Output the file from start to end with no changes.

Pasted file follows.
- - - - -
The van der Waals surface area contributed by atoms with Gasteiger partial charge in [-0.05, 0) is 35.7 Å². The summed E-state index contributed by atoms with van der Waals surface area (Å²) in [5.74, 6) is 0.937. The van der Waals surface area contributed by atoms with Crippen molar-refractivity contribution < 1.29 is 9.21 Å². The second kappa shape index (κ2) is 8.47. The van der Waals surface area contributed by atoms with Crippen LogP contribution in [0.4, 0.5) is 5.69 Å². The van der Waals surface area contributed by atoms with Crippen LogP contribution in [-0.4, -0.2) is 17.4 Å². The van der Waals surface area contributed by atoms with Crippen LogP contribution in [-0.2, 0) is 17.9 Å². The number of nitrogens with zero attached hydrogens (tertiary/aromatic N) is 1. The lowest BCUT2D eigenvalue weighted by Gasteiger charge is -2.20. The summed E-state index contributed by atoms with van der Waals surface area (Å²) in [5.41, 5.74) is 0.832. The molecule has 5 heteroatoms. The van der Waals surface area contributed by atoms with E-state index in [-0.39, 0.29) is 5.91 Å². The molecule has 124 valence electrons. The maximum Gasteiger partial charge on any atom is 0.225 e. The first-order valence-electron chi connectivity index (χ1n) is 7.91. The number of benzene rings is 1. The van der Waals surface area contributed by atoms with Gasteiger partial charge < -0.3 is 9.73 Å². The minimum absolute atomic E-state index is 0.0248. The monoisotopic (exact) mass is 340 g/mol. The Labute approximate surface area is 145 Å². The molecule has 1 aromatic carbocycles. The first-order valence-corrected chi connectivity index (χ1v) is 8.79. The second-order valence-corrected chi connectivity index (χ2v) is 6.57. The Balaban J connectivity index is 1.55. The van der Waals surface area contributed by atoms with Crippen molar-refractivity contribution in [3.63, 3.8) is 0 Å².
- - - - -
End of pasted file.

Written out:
The van der Waals surface area contributed by atoms with Gasteiger partial charge in [-0.05, 0) is 35.7 Å². The summed E-state index contributed by atoms with van der Waals surface area (Å²) in [5.74, 6) is 0.937. The van der Waals surface area contributed by atoms with Crippen molar-refractivity contribution < 1.29 is 9.21 Å². The second kappa shape index (κ2) is 8.47. The van der Waals surface area contributed by atoms with Crippen LogP contribution in [0.4, 0.5) is 5.69 Å². The van der Waals surface area contributed by atoms with Crippen LogP contribution in [-0.4, -0.2) is 17.4 Å². The van der Waals surface area contributed by atoms with Crippen LogP contribution in [-0.2, 0) is 17.9 Å². The number of nitrogens with zero attached hydrogens (tertiary/aromatic N) is 1. The lowest BCUT2D eigenvalue weighted by Gasteiger charge is -2.20. The summed E-state index contributed by atoms with van der Waals surface area (Å²) in [5.41, 5.74) is 0.832. The molecule has 5 heteroatoms. The van der Waals surface area contributed by atoms with E-state index in [-0.39, 0.29) is 5.91 Å². The molecule has 124 valence electrons. The maximum Gasteiger partial charge on any atom is 0.225 e. The first-order valence-electron chi connectivity index (χ1n) is 7.91. The number of benzene rings is 1. The van der Waals surface area contributed by atoms with Gasteiger partial charge < -0.3 is 9.73 Å². The minimum absolute atomic E-state index is 0.0248. The monoisotopic (exact) mass is 340 g/mol. The Labute approximate surface area is 145 Å². The molecule has 1 aromatic carbocycles. The first-order valence-corrected chi connectivity index (χ1v) is 8.79. The second-order valence-corrected chi connectivity index (χ2v) is 6.57. The Balaban J connectivity index is 1.55. The van der Waals surface area contributed by atoms with Crippen molar-refractivity contribution in [3.63, 3.8) is 0 Å².